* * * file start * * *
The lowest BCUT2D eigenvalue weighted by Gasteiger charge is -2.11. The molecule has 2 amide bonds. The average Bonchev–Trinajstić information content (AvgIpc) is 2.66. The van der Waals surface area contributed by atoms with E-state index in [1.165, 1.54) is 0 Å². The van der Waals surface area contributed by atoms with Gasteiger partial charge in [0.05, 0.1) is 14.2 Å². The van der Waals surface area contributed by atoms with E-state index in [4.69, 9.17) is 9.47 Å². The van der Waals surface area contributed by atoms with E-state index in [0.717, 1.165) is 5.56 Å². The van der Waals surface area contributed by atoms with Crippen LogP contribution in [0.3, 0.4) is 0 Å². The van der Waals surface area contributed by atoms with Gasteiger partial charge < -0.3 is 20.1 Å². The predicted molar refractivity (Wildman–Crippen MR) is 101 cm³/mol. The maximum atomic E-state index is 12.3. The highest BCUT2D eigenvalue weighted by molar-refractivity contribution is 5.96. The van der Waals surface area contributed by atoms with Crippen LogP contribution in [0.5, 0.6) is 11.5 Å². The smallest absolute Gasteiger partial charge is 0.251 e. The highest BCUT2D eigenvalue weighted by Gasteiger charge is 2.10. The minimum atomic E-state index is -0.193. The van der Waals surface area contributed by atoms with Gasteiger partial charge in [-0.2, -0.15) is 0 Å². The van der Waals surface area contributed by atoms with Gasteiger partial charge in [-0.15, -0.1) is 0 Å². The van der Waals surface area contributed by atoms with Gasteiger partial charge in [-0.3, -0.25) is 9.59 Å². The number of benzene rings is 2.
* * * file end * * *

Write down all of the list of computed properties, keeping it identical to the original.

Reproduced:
The lowest BCUT2D eigenvalue weighted by Gasteiger charge is -2.11. The molecule has 2 amide bonds. The average Bonchev–Trinajstić information content (AvgIpc) is 2.66. The van der Waals surface area contributed by atoms with E-state index in [1.165, 1.54) is 0 Å². The van der Waals surface area contributed by atoms with Gasteiger partial charge in [0.05, 0.1) is 14.2 Å². The van der Waals surface area contributed by atoms with E-state index in [4.69, 9.17) is 9.47 Å². The van der Waals surface area contributed by atoms with E-state index in [0.717, 1.165) is 5.56 Å². The van der Waals surface area contributed by atoms with Crippen LogP contribution in [0.3, 0.4) is 0 Å². The van der Waals surface area contributed by atoms with Gasteiger partial charge < -0.3 is 20.1 Å². The predicted molar refractivity (Wildman–Crippen MR) is 101 cm³/mol. The maximum atomic E-state index is 12.3. The highest BCUT2D eigenvalue weighted by molar-refractivity contribution is 5.96. The van der Waals surface area contributed by atoms with Crippen LogP contribution in [0.5, 0.6) is 11.5 Å². The smallest absolute Gasteiger partial charge is 0.251 e. The highest BCUT2D eigenvalue weighted by Gasteiger charge is 2.10. The minimum atomic E-state index is -0.193. The van der Waals surface area contributed by atoms with Gasteiger partial charge in [-0.2, -0.15) is 0 Å². The van der Waals surface area contributed by atoms with Gasteiger partial charge in [-0.15, -0.1) is 0 Å². The van der Waals surface area contributed by atoms with Gasteiger partial charge in [-0.3, -0.25) is 9.59 Å². The number of benzene rings is 2.